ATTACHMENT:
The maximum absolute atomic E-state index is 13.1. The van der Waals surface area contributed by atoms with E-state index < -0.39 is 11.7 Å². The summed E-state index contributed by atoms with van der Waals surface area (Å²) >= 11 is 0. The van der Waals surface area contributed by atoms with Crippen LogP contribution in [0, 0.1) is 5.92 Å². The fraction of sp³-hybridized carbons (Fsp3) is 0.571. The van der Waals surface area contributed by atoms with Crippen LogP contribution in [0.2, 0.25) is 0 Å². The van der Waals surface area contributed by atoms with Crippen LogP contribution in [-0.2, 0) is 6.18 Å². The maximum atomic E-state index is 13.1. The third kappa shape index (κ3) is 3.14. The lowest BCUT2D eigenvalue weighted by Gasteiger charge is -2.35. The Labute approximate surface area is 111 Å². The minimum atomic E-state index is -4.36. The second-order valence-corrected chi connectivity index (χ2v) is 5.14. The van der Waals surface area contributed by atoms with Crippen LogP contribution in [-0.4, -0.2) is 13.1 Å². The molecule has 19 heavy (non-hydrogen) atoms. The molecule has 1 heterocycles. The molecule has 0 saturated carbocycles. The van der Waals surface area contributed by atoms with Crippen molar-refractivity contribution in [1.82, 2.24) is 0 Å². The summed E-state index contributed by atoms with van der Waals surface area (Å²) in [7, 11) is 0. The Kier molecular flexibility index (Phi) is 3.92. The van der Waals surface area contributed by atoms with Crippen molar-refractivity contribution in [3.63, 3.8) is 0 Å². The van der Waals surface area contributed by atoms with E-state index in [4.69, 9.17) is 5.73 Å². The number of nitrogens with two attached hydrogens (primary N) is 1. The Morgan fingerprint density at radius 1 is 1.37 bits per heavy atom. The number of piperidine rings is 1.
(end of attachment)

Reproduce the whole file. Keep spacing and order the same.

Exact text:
The maximum absolute atomic E-state index is 13.1. The van der Waals surface area contributed by atoms with E-state index < -0.39 is 11.7 Å². The summed E-state index contributed by atoms with van der Waals surface area (Å²) >= 11 is 0. The van der Waals surface area contributed by atoms with Crippen LogP contribution in [0, 0.1) is 5.92 Å². The fraction of sp³-hybridized carbons (Fsp3) is 0.571. The van der Waals surface area contributed by atoms with Crippen LogP contribution in [0.2, 0.25) is 0 Å². The van der Waals surface area contributed by atoms with Crippen LogP contribution in [-0.2, 0) is 6.18 Å². The maximum atomic E-state index is 13.1. The third kappa shape index (κ3) is 3.14. The lowest BCUT2D eigenvalue weighted by Gasteiger charge is -2.35. The Labute approximate surface area is 111 Å². The minimum atomic E-state index is -4.36. The second-order valence-corrected chi connectivity index (χ2v) is 5.14. The van der Waals surface area contributed by atoms with Crippen LogP contribution in [-0.4, -0.2) is 13.1 Å². The molecule has 19 heavy (non-hydrogen) atoms. The molecule has 1 heterocycles. The molecule has 0 saturated carbocycles. The van der Waals surface area contributed by atoms with Crippen molar-refractivity contribution in [1.82, 2.24) is 0 Å². The summed E-state index contributed by atoms with van der Waals surface area (Å²) in [7, 11) is 0. The Kier molecular flexibility index (Phi) is 3.92. The van der Waals surface area contributed by atoms with Crippen molar-refractivity contribution in [3.63, 3.8) is 0 Å². The van der Waals surface area contributed by atoms with E-state index in [4.69, 9.17) is 5.73 Å². The number of nitrogens with two attached hydrogens (primary N) is 1. The Morgan fingerprint density at radius 1 is 1.37 bits per heavy atom. The number of piperidine rings is 1.